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Wednesday, April 18, 2018 

SJWs went after the Simpsons for all the wrong reasons

No surprise, obviously. I read an article on the Federalist about the left's pushing moralizing to extremes, and how it wound up extending to Apu Nahasapeemapetilon, the Indian immigrant who manages the Kwik-E-Mart store in the Simpsons:
Not even “The Simpsons,” which has been around for 30 years, is immune to the moralizers of our day. We’re told now that Apu, the beloved Indian-American owner of Springfield’s Kwik-E-Mart, is a hateful racist stereotype of Indian-Americans and should be removed from the show, preferably with a simpering public apology from the show’s creators. Comedian Hari Kondabolu, an Indian-American, made an entire documentary about how he’s offended by Apu.

A recent episode of “The Simpsons” responded to Kondabolu with a scene of Marge reading Lisa a politically correct—and boring—bedtime story. At one point, Lisa faces the camera and says, “Something that started decades ago and was applauded and inoffensive is now politically incorrect. What can you do?” The camera then pans to a framed picture of Apu with the line, “Don’t have a cow!” written on it.

Kondabolu and other critics proceeded to have a cow, accusing the show of trivializing their problems with Apu and the supposed racism and negative stereotyping his character foments.

Never mind that Apu, as Tunku Varadarajan recently noted in the Wall Street Journal, “represents the American trajectory of immigrant success and assimilation,” or that he’s been a beloved character on “The Simpsons” for three decades without provoking widespread outrage. The real problem with Kondabolu’s critique is that its entire purpose is to control what others do. He wants “The Simpsons” to purge Apu from the show, apologize for causing offense, and submit to his pop cultural prerogatives.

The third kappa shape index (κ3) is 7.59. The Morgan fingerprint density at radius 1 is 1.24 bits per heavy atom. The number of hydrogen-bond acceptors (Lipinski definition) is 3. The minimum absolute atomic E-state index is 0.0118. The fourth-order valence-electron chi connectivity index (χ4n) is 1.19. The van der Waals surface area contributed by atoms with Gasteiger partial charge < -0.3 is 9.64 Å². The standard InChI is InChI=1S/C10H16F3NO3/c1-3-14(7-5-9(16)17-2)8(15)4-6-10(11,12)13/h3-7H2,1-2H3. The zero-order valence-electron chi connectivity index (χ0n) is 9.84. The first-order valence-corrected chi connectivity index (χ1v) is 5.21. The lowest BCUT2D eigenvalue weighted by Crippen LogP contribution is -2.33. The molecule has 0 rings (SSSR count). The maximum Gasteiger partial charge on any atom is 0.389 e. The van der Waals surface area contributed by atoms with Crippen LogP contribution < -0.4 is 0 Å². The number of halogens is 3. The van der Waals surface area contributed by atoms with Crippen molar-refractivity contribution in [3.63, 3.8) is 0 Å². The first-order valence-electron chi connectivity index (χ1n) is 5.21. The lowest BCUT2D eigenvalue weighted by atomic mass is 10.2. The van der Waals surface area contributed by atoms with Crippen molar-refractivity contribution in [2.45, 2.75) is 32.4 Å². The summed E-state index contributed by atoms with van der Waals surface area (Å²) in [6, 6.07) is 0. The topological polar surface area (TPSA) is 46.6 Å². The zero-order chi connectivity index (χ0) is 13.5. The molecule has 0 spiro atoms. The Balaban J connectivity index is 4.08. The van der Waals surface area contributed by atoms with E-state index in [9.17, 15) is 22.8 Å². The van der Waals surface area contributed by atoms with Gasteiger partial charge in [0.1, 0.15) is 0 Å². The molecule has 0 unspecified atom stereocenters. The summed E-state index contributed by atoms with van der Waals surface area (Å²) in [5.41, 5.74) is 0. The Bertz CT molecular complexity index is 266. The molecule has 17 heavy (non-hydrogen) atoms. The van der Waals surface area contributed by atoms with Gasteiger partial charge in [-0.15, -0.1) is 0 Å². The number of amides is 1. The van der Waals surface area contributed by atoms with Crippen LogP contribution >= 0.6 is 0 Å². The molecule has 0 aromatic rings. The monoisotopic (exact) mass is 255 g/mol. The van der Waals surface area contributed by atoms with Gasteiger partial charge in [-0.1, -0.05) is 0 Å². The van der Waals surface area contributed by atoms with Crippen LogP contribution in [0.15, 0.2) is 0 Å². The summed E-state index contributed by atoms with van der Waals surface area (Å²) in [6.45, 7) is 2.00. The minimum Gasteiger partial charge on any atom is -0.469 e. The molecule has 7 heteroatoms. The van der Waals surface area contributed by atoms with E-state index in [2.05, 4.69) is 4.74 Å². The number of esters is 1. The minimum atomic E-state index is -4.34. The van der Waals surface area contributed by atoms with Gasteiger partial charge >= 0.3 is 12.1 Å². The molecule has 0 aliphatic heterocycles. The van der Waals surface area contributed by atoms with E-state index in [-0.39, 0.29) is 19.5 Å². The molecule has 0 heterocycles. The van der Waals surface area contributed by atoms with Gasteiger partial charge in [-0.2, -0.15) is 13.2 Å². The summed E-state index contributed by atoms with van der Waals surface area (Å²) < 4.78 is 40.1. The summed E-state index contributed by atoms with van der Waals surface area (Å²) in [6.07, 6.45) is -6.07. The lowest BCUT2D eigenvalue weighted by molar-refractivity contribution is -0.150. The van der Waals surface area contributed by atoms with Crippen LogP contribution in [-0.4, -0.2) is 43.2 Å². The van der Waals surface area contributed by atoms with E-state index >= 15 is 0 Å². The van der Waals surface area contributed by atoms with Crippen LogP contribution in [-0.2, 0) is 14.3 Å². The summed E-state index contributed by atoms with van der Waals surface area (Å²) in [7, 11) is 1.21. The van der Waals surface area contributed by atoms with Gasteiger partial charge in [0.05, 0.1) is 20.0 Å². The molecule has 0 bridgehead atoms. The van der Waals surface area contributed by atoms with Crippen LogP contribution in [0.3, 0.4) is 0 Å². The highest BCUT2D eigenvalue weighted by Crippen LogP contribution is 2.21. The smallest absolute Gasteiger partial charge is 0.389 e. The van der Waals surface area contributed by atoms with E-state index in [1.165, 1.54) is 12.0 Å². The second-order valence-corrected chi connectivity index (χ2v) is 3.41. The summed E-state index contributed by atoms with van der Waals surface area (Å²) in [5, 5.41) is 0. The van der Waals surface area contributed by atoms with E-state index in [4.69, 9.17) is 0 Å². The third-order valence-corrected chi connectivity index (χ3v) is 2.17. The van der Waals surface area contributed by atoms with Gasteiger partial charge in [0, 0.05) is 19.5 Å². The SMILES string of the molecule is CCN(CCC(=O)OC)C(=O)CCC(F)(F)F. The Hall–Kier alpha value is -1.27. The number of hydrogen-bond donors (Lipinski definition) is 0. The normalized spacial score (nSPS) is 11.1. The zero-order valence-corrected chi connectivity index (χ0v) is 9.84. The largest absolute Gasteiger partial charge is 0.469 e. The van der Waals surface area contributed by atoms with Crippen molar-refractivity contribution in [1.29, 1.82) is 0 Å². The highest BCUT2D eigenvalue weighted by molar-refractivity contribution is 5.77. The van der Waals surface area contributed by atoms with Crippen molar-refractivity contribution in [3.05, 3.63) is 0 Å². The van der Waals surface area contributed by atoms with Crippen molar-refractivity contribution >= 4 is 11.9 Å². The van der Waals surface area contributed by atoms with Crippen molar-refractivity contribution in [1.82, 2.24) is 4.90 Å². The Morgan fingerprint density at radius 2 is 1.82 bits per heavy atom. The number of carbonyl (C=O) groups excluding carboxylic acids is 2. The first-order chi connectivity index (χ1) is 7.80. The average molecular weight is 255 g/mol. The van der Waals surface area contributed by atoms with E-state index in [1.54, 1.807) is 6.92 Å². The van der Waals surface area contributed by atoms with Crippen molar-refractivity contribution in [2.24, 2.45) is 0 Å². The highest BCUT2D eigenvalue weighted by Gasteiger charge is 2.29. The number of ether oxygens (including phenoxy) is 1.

The moral response to such moralizing is to say that if Kondabolu and others are offended by Apu’s character, they should go create their own comedy show and leave “The Simpsons” alone. In that sense, the show’s muted response demonstrates one effective way to respond to petty moralizers: not with an apology, but with disdain.
The points made here are valid, and speaking as somebody who once watched the Simpsons and once thought it was funny, I think it's regrettable they wouldn't pan it for the same reasons I now find the series alienating, including jokes about sexual harassment/abuse and nazism. Even the scriptwriters' apparent hostility to Fox News - so far belonging to the same studio that produces the Simpsons unless Rupert Murdoch intends to sell it off - was dismaying, as was their negative stance on Trump and his staff. Indeed, where were these SJWs when all that happened in the past 2 decades? Attacking a character (and it's pretty apparent they blame Apu rather than his characterization) is very cheap, pathetic, lacking in altruism, and only confirms they don't believe in good writing applied to characters and casts.

All that told, this subject made me think of how it's now become applied in even worse ways to all sorts of comics characters. For example, as the recent UN members' objections to using Wonder Woman as a project mascot shows, along with refusal by feminists to defend the famous Amazon, WW is no longer appreciated by today's feminists, having suddenly become a pariah figure in literature because she's gorgeous. Many such SJWs are also guilty of destroying Carol Danvers as they shoved her into the role once maintained by Mar-Vell of the Kree and his son, Genis-Vell, in the late 90s-early 2000s Captain Marvel series written by Peter David, all for the sake of putting a Muslim character in her more ideal role. And I'm sure that's just the beginning of all the social justice pandering monstrosities Marvel's been pulling. If this denigration of notable comics characters is not challenged effectively, it will continue unabated. For those of us who admire the wonders of the past, we cannot allow all these modern-day witch-hunters to ruin the best of pop culture and literature to appease their bizarre notions of what entertainment's supposed to be or not. What matters is whether the socio-political issues featured in the stories are in good taste or not. Too bad the SJWs don't actually care about that.

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  • I'm Avi Green
  • From Jerusalem, Israel
  • I was born in Pennsylvania in 1974, and moved to Israel in 1983. I also enjoyed reading a lot of comics when I was young, the first being Fantastic Four. I maintain a strong belief in the public's right to knowledge and accuracy in facts. I like to think of myself as a conservative-style version of Clark Kent. I don't expect to be perfect at the job, but I do my best.
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